All Bepé could do was gasp. The verse jump had been like a flat fall, and knocked the wind out of him. Slowly, he caught the air and resumed natural breathing. As breath became the background activity it normally was, he noticed his surroundings. The tall waving grass overhead, the brilliant blue of the sky, and the rich smells. Grass, fertile soil, and was that… poop? His pack, uncomfortably under him, prompted him to roll over. Now he was face to face with an enormous dung pile, teeming with buzzing insects he’d never seen before. That explained the buzz he originally assumed was tinnitus, acquired from the verse jump.
Carefully, he rolled to his stomach and pushed himself up to kneeling. The grasses were still tall and he couldn’t see over them. Pain prodded his body, telling him it was going to be worse later. He ignored the message and cautiously rose to peek over the grass. Where was he and what made a dung pile that large?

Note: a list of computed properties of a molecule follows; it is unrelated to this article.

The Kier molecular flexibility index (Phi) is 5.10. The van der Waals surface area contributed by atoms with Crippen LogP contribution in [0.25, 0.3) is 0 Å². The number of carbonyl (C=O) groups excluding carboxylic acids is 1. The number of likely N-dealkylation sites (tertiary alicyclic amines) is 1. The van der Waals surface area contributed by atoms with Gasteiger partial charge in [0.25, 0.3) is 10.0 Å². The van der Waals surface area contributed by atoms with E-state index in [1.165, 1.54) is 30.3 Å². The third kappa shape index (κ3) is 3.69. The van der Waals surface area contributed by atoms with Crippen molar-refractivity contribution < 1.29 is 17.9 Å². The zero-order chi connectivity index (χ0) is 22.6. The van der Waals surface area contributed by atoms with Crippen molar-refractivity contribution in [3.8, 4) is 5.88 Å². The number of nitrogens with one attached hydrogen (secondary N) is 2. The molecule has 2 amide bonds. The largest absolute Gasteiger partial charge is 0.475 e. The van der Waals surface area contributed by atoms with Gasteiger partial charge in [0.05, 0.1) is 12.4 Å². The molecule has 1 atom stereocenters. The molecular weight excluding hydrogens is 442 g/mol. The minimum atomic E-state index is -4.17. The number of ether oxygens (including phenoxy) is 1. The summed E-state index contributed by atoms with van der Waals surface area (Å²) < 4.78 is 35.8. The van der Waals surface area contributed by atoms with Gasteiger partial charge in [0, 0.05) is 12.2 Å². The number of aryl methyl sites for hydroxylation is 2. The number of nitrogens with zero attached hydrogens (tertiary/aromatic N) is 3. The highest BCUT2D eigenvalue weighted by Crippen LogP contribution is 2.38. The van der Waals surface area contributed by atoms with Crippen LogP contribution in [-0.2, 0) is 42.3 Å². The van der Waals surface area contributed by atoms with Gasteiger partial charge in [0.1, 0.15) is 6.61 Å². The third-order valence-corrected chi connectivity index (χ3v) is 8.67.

A yellow sun sat three fingers over the horizon. He waited. Was it rising or setting? Several minutes passed and his thighs complained about the crouch he held. The sun rose another finger. He had a direction. In the East, the sun blanketed a vast savannah of the tall grasses. Small specks in the air, birds perhaps, circled and dove. Size meant nothing. He still didn’t have a relative measurement of distance in this world. Turning to look north, there was more grass. West and South offered a relief with a line of small scrubby trees with the ground past them rising to hills. In the southern distance, mountains wavered in and out of misty clouds.
Bepé wondered if Dunia was nearby. Certainly they had jumped to the same place and time? He sneezed loudly and froze while intently looking for danger. The only sound was the drone of the buzzing insects.